MSU officials, former player weigh in on Izzo, Cavs
Cavaliers confirm contact with Izzo's camp
Men’s basketball head coach Tom Izzo speaks during a press conference March 19 after the victory against New Mexico State University in the first round of the NCAA Tournament at the Spokane Veterans Memorial Arena.
MSU men’s basketball head coach Tom Izzo has been contacted by the Cleveland Cavaliers regarding the organization’s head coach vacancy, newly introduced Cleveland general manager Chris Grant said at a press conference Tuesday.
“We have had conversations with (Izzo’s) camp,” Grant said. “We’re not going to go into specifics about those conversations.”
Grant’s announcement came one day after MSU Athletics Director Mark Hollis confirmed Cleveland was interested in Izzo.
Reports by the Cleveland Plain Dealer on Tuesday said the Cavaliers have informally offered Izzo a 5-year contract potentially worth $30 million or more, and includes the use of owner Dan Gilbert’s private jets.
Grant said the Cavaliers are looking for a coach who is “a winner” and is defensive-minded.
Hollis told the Lansing State Journal on Monday, “I’m doing everything in my power and the university is doing everything in its power to keep him here.”
Multiple messages left with Hollis Monday and Tuesday were not returned.
Members of the MSU Board of Trustees, who approve Izzo’s contract, hope the coach’s ties with East Lansing will be enough for him to stay.
“Coach Izzo is well aware of the fact how much is he loved and appreciated for the job he has done,” said Trustee Donald Nugent, chair of the board’s compensation committee. “His whole family is such a positive contribution to the community. He has to think what’s best for he and his family. I certainly hope that he’ll continue to be our coach. They’re a great family.”
Although university officials said they want to see Izzo remain as MSU’s head coach, they also said the university can’t afford to get in a bidding war with Cavaliers owner and MSU alumnus Dan Gilbert.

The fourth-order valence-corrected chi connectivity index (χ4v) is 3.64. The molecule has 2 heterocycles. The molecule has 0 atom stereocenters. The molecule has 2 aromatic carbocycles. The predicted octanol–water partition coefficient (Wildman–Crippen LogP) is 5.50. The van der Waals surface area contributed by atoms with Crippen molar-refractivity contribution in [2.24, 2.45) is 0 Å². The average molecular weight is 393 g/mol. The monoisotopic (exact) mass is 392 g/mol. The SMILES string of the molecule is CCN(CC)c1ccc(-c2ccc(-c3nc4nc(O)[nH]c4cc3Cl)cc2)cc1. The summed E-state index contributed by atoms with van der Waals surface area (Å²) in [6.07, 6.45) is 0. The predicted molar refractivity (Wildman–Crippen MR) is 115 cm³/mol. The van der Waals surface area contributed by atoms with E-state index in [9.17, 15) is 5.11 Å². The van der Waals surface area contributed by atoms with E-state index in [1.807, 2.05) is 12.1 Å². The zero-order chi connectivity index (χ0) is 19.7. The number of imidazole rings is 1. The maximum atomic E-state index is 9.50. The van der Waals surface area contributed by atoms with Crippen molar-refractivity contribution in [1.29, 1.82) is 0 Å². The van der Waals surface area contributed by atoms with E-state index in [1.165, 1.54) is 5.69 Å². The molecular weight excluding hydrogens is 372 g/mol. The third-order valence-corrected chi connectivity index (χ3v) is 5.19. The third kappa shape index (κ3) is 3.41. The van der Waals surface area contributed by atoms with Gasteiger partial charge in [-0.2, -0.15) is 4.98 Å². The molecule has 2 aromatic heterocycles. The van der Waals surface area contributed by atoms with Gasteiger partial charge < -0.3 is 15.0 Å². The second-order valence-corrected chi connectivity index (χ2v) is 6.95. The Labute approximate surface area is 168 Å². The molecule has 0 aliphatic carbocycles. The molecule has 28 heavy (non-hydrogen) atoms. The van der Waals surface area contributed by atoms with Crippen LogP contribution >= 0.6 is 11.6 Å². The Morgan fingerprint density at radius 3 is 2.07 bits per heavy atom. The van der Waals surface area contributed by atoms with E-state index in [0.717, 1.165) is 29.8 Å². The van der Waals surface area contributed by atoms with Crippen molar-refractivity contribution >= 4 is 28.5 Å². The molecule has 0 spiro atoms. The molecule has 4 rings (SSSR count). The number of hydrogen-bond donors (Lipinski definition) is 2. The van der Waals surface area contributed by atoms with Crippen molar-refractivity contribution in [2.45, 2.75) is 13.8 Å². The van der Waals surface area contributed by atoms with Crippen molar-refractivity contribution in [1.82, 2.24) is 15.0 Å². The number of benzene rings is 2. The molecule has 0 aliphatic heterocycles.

“Certainly as a university, we’re not in a position to be competitive from a salary standpoint with professional basketball,” Trustee Melanie Foster said.
Foster said NBA teams have come calling to Izzo before with big contracts, but were unsuccessful in recruiting him.
“If it was about the money, Tom Izzo would have been gone several years ago — probably back when Atlanta was courting him, and that was 10 years ago,” Foster said.
Ten years ago, then-senior guard Charlie Bell and the rest of the Spartans were unsure whether Izzo would return after winning a national championship in 2000, when he was offered a lucrative contract from the Atlanta Hawks.
“It’s a tough situation because most of the time when you go to a university, you go for the teammates, you go for the campus and the campus life and all those different things,” Bell said. “But one of the main things you go for is the coach. I’m sure guys would be upset if he left, but at the end of the day, you have coaches that have guys that go to college for one year and turn pro.
“Everyone’s gotta do what’s best for them and whatever Coach does, he does, but he’ll always be a great friend to me and a great friend to the program.”
Izzo and Bell talk occasionally and last saw each other four weeks ago when Bell was coming home from Milwaukee. Bell said Izzo never has talked to him about the NBA.
“We’ll start conversations about recruits coming and the players there right now, and he kind of vents his frustration with me,” Bell said “The NBA though, he hasn’t talked about. It’s one of those things that keeps coming up year in and year out about going to different NBA teams.”
Bell said he has been thinking about calling Izzo, but said he would see what happens because Izzo has a lot of people in his ear.
Bell was unsure what Izzo would decide, but did say it would be difficult for Izzo to leave his roots in East Lansing.
“I think Coach Izzo is very loyal to Michigan State,” Bell said. “He bleeds green — probably literally.”